Water Therapy, formerly called hydropathy and also called water cure, is a part of alternative medicine (particularly naturopathy), occupational therapy, and physiotherapy, that involves the use of water for pain relief and treatment. The term encompasses a broad range of approaches and therapeutic methods that take advantage of the physical properties of water, such as temperature and pressure, for therapeutic purposes, to stimulate blood circulation and treat the symptoms of certain diseases.
Water therapy may be restricted to use as aquatic therapy, a form of physical therapy, and as a cleansing agent. However, it is also used as a medium for delivery of heat and cold to the body, which has long been the basis for its application. Hydrotherapy involves a range of methods and techniques, many of which use water as a medium to facilitate thermoregulatory reactions for therapeutic benefit.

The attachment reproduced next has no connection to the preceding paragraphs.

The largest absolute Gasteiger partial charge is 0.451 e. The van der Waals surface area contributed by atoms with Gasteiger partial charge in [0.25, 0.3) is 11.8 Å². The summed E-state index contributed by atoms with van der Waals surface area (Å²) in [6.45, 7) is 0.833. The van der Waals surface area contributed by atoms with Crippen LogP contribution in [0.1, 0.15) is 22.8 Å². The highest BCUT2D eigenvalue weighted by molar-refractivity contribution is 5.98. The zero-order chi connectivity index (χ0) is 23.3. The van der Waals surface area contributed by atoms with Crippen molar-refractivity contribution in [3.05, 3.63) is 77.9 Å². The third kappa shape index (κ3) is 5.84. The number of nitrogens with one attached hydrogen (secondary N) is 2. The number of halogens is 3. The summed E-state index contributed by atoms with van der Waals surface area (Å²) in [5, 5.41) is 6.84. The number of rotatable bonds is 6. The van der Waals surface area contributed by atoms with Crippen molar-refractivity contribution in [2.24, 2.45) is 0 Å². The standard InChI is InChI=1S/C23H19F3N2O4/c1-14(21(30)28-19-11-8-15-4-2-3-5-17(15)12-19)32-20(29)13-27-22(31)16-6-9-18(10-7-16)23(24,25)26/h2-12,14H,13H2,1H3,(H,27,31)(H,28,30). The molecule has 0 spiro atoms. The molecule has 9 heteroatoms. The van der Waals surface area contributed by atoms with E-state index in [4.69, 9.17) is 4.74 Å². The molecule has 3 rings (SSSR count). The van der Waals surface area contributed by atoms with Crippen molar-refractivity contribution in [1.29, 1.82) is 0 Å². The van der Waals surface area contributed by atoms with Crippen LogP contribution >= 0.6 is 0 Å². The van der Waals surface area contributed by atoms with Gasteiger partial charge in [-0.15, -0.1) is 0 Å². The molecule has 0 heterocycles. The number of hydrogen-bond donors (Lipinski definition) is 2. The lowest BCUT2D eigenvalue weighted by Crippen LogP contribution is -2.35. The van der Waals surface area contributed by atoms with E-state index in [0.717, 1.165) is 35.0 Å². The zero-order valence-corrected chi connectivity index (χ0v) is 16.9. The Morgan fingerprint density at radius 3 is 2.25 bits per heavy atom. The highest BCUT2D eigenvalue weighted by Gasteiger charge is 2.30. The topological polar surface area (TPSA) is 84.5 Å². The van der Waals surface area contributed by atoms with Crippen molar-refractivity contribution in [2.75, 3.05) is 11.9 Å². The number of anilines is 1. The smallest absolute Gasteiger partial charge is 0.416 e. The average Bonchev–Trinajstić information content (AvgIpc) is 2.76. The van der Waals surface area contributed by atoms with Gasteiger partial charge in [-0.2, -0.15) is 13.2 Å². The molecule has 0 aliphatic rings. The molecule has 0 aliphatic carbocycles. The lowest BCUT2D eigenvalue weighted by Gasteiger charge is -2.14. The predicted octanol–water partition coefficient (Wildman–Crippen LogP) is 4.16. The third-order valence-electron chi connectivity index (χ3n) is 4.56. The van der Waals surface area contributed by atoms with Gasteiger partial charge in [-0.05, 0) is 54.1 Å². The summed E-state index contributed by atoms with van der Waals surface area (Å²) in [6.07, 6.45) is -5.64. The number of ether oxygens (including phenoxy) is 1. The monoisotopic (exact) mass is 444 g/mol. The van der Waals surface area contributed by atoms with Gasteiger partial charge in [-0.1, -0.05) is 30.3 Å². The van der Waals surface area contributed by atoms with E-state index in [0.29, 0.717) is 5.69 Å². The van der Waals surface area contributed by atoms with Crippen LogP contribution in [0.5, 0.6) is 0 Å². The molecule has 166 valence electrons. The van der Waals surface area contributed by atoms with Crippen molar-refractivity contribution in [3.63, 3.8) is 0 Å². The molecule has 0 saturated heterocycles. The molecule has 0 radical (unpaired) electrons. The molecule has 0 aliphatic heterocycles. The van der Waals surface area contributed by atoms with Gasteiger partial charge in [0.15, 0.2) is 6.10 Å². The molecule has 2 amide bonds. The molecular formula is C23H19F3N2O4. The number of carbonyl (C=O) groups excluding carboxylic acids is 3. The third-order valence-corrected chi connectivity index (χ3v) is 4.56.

Hydrotherapy is used as an adjunct to therapy, including in nursing, where its use is now long established. It continues to be widely used for burn treatment, although shower-based hydrotherapy techniques have been increasingly used in preference to full-immersion methods, partly for the ease of cleaning the equipment and reducing infections due to contamination. When removal of tissue is necessary for the treatment of wounds, hydrotherapy which performs selective mechanical debridement can be used. Examples of this include directed wound irrigation and therapeutic irrigation with suction.